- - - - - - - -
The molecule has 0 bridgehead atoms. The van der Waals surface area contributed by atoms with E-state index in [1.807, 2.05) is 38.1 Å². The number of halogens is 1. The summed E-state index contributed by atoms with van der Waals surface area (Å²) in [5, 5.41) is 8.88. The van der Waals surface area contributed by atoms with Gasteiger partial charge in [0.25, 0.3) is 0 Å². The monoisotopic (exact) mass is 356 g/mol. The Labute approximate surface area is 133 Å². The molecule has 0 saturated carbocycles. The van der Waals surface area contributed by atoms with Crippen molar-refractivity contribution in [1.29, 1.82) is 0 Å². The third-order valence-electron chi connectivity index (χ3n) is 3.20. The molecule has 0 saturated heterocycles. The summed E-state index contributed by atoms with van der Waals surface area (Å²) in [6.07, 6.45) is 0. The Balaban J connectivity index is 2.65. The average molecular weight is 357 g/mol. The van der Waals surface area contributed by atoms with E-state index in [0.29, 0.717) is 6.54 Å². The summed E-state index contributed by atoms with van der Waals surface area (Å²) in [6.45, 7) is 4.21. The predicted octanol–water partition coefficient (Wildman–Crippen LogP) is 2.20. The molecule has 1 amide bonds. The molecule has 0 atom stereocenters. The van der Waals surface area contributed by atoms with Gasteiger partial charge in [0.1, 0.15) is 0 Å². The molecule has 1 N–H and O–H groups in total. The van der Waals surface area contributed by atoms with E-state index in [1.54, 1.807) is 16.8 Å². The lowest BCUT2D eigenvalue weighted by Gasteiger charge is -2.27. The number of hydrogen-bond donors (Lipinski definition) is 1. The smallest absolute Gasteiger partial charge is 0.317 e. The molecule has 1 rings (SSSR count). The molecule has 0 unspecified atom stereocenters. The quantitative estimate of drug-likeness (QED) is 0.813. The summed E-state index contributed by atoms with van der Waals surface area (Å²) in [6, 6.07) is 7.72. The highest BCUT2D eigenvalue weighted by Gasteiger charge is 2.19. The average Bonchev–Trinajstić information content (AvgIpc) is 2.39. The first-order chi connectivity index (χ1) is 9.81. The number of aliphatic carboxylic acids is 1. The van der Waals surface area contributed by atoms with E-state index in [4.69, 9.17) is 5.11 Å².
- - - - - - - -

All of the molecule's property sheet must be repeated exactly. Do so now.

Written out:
The molecule has 0 bridgehead atoms. The van der Waals surface area contributed by atoms with E-state index in [1.807, 2.05) is 38.1 Å². The number of halogens is 1. The summed E-state index contributed by atoms with van der Waals surface area (Å²) in [5, 5.41) is 8.88. The van der Waals surface area contributed by atoms with Gasteiger partial charge in [0.25, 0.3) is 0 Å². The monoisotopic (exact) mass is 356 g/mol. The Labute approximate surface area is 133 Å². The molecule has 0 saturated carbocycles. The van der Waals surface area contributed by atoms with Crippen molar-refractivity contribution in [1.29, 1.82) is 0 Å². The third-order valence-electron chi connectivity index (χ3n) is 3.20. The molecule has 0 saturated heterocycles. The summed E-state index contributed by atoms with van der Waals surface area (Å²) in [6.07, 6.45) is 0. The Balaban J connectivity index is 2.65. The average molecular weight is 357 g/mol. The van der Waals surface area contributed by atoms with E-state index in [0.29, 0.717) is 6.54 Å². The summed E-state index contributed by atoms with van der Waals surface area (Å²) in [6.45, 7) is 4.21. The predicted octanol–water partition coefficient (Wildman–Crippen LogP) is 2.20. The molecule has 1 amide bonds. The molecule has 0 atom stereocenters. The van der Waals surface area contributed by atoms with Gasteiger partial charge in [0.1, 0.15) is 0 Å². The molecule has 1 N–H and O–H groups in total. The van der Waals surface area contributed by atoms with E-state index in [1.54, 1.807) is 16.8 Å². The lowest BCUT2D eigenvalue weighted by Gasteiger charge is -2.27. The number of hydrogen-bond donors (Lipinski definition) is 1. The smallest absolute Gasteiger partial charge is 0.317 e. The molecule has 1 rings (SSSR count). The molecule has 0 unspecified atom stereocenters. The quantitative estimate of drug-likeness (QED) is 0.813. The summed E-state index contributed by atoms with van der Waals surface area (Å²) in [6, 6.07) is 7.72. The highest BCUT2D eigenvalue weighted by Gasteiger charge is 2.19. The average Bonchev–Trinajstić information content (AvgIpc) is 2.39. The first-order chi connectivity index (χ1) is 9.81. The number of aliphatic carboxylic acids is 1. The van der Waals surface area contributed by atoms with E-state index in [4.69, 9.17) is 5.11 Å².